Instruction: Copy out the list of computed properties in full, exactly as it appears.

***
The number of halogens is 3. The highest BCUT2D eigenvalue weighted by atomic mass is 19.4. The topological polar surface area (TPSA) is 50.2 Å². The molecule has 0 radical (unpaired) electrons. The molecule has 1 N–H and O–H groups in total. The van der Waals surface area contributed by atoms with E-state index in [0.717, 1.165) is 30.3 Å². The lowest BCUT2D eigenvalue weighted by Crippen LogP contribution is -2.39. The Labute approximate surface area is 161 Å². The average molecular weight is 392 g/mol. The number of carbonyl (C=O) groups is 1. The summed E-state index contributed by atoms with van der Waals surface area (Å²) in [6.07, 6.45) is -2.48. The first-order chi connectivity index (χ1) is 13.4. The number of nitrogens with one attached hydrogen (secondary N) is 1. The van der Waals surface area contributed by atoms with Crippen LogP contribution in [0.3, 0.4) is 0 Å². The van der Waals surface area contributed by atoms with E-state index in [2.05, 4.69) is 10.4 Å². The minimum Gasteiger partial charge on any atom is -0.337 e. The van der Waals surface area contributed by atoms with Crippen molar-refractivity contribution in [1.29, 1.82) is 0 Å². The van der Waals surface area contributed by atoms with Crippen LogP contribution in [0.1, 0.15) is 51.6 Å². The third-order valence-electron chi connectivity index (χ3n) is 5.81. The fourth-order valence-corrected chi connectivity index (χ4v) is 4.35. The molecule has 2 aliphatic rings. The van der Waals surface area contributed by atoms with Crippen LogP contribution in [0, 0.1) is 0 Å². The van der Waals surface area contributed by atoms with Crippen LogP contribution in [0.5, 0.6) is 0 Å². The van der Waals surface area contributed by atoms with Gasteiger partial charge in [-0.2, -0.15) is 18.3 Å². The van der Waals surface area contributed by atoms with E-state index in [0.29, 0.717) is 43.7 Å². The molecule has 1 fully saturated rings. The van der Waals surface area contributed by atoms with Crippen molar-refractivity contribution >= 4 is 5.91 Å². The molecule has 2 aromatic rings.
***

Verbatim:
The number of halogens is 3. The highest BCUT2D eigenvalue weighted by atomic mass is 19.4. The topological polar surface area (TPSA) is 50.2 Å². The molecule has 0 radical (unpaired) electrons. The molecule has 1 N–H and O–H groups in total. The van der Waals surface area contributed by atoms with E-state index in [0.717, 1.165) is 30.3 Å². The lowest BCUT2D eigenvalue weighted by Crippen LogP contribution is -2.39. The Labute approximate surface area is 161 Å². The average molecular weight is 392 g/mol. The number of carbonyl (C=O) groups is 1. The summed E-state index contributed by atoms with van der Waals surface area (Å²) in [6.07, 6.45) is -2.48. The first-order chi connectivity index (χ1) is 13.4. The number of nitrogens with one attached hydrogen (secondary N) is 1. The van der Waals surface area contributed by atoms with Crippen LogP contribution in [0.3, 0.4) is 0 Å². The van der Waals surface area contributed by atoms with E-state index in [2.05, 4.69) is 10.4 Å². The minimum Gasteiger partial charge on any atom is -0.337 e. The van der Waals surface area contributed by atoms with Crippen molar-refractivity contribution in [1.29, 1.82) is 0 Å². The van der Waals surface area contributed by atoms with Crippen LogP contribution in [0.1, 0.15) is 51.6 Å². The third-order valence-electron chi connectivity index (χ3n) is 5.81. The fourth-order valence-corrected chi connectivity index (χ4v) is 4.35. The molecule has 2 aliphatic rings. The van der Waals surface area contributed by atoms with Crippen LogP contribution in [0, 0.1) is 0 Å². The van der Waals surface area contributed by atoms with Crippen LogP contribution in [0.5, 0.6) is 0 Å². The van der Waals surface area contributed by atoms with Gasteiger partial charge in [-0.2, -0.15) is 18.3 Å². The van der Waals surface area contributed by atoms with E-state index in [0.29, 0.717) is 43.7 Å². The molecule has 1 fully saturated rings. The van der Waals surface area contributed by atoms with Crippen molar-refractivity contribution >= 4 is 5.91 Å². The molecule has 2 aromatic rings.